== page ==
An Arizona-based citizens group is recruiting hundreds of volunteers to patrol the border with Mexico this spring, saying that U.S. government has failed to stem the flow of illegal immigrants.
Organizers of the MinuteMan Project said on Tuesday that they have signed up 200 people from 29 U.S. states to patrol a stretch of the border in Arizona throughout April to search for illegal aliens and were adding 20 new volunteers a day.
“It’s the largest neighborhood watch program ever put together by Americans, with the direct aim of challenging the president of the United States to do his job,” Chris Simcox told Reuters in a telephone interview from Tombstone, Arizona.
Each year, around 1 million illegal immigrants are caught crossing the 2,000-mile U.S.-Mexico border, more than 40 percent of them in the deserts of Arizona. Even more are thought to get through.
Campouts for a cause
Volunteers who sign up for the MinuteMan Project, named for militia units who fought in the American Revolution, will camp out for a month on local ranches and public land to spot illegal immigrants crossing a 30-mile stretch of the border in area near the Arizona town of Douglas.
Simcox, a local newspaper editor, said that most volunteers have backgrounds in either the military or law enforcement. They plan to report any illegals to the U.S. Border Patrol and “continue to track them until the patrol arrives to apprehend them,” he said.
Critics say it is a vigilante group, and fear that over-eager volunteers may use firearms to intimidate migrants or harass legal Latino residents. Simcox declined to say whether MinuteMan Project volunteers would be armed, but said that they would act “within state laws... and are not vigilantes.”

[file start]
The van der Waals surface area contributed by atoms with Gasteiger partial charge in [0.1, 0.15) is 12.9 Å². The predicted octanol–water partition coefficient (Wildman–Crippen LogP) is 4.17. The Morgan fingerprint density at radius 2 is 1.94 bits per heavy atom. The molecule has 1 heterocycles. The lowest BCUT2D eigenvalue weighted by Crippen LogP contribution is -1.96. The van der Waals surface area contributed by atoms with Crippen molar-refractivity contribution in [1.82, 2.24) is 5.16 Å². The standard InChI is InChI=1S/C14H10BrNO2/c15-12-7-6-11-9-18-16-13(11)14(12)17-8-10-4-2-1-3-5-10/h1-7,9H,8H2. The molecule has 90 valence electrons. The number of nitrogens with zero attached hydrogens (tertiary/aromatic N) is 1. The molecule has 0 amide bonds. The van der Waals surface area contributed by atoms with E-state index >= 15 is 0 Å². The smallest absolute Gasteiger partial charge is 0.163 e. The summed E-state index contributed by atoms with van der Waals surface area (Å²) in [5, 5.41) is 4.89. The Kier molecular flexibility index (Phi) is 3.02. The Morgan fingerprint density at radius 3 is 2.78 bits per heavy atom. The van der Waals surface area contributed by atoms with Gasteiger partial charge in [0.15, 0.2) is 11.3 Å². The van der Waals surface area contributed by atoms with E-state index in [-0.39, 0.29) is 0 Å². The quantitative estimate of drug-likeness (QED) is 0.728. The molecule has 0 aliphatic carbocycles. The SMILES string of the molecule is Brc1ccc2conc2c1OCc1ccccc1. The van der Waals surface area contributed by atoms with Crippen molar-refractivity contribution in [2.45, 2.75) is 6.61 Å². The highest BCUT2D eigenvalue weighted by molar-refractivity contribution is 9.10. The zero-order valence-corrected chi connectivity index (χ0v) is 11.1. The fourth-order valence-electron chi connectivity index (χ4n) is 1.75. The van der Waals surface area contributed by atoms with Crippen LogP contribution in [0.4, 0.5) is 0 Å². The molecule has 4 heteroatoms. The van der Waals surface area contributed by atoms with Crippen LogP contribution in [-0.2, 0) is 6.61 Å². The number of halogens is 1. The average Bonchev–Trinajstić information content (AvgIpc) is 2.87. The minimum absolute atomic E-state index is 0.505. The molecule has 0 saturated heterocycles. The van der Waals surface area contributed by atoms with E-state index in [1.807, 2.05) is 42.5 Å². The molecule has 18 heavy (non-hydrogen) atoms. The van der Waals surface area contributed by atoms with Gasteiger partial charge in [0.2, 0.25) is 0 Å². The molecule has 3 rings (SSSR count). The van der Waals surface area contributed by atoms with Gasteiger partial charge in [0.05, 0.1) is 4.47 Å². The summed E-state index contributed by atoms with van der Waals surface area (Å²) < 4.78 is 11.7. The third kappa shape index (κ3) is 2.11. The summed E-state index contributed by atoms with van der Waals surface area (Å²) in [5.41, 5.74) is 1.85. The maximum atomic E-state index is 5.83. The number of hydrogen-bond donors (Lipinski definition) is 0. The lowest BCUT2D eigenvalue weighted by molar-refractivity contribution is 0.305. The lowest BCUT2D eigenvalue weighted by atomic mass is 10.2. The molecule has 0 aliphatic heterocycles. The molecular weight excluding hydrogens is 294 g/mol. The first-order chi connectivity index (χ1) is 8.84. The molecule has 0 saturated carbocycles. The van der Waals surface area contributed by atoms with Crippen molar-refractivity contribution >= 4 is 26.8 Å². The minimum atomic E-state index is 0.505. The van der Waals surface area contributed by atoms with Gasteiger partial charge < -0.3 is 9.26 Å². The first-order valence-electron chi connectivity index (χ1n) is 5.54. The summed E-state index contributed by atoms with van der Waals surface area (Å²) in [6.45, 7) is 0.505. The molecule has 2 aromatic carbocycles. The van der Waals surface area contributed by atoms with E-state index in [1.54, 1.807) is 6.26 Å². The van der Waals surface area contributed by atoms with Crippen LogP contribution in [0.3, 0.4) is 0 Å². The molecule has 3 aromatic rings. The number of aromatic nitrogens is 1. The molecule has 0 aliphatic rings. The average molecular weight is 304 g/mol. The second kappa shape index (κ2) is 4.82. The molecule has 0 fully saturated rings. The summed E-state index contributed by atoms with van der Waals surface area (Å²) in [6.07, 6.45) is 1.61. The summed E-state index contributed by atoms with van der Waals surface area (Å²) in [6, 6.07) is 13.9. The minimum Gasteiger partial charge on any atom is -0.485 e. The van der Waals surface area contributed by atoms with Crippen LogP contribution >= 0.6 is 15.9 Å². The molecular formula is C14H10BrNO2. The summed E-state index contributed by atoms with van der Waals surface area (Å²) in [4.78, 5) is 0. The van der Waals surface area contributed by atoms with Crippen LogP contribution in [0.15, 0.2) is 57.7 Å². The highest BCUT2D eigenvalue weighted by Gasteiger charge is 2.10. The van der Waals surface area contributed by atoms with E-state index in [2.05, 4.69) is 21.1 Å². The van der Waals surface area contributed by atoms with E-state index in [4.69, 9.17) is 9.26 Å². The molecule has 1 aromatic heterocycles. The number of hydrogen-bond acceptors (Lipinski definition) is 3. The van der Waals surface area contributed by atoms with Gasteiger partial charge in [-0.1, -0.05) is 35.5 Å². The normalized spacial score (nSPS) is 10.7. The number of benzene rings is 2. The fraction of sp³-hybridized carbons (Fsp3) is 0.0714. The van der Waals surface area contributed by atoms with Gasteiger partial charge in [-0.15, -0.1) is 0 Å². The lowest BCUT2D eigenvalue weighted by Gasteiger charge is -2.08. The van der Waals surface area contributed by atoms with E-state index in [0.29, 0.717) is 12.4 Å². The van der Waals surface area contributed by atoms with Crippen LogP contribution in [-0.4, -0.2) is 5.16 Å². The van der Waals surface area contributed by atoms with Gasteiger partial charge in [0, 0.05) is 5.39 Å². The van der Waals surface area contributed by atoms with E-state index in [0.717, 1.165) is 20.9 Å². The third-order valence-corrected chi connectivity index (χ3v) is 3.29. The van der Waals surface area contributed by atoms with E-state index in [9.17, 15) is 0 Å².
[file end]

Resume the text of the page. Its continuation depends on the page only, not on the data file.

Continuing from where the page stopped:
Bumper crop of posses
In recent years, a number of citizens patrol groups have sprung up in southern Arizona and Texas, including Ranch Rescue, the American Border Patrol and the Civil Homeland Defense Corps, which Simcox founded in Tombstone in 2002.
Douglas Mayor Ray Borane criticized such efforts as “senseless, misdirected exercises in futility” that do not address the serious problem of illegal immigrants crossing the U.S.-Mexico border.
“All they do is draw a bunch of misfits from across the country who don’t have anything to do but make trouble,” Borane said. “They get in the way, they are a nuisance and create more problems than they solve.”
Borane added: “Government has to tolerate them because of the rights guaranteed by the Constitution. The (U.S.) government doesn’t say anything because it has to be politically correct.”
Fear of ‘wannabe Rambos’
Wary local rights groups fear the month-long MinuteMan Project could raise tensions in the border region, which has a large Latino community.
“We are very concerned that they will be bringing in a lot of people who know nothing about the border, about immigrants or about Latinos,” said Jennifer Allen, the executive director of Tucson-based Border Action Network.
“We suspect that Latino residents from the area will be racially profiled by a bunch of random guys from across the country who are kind of wannabe Rambos,” she added.
In November, the Border Action Network supported a civil suit against an assault-rifle toting Arizona rancher who detained a resident Latino family near Douglas, falsely believing that they were illegal migrants.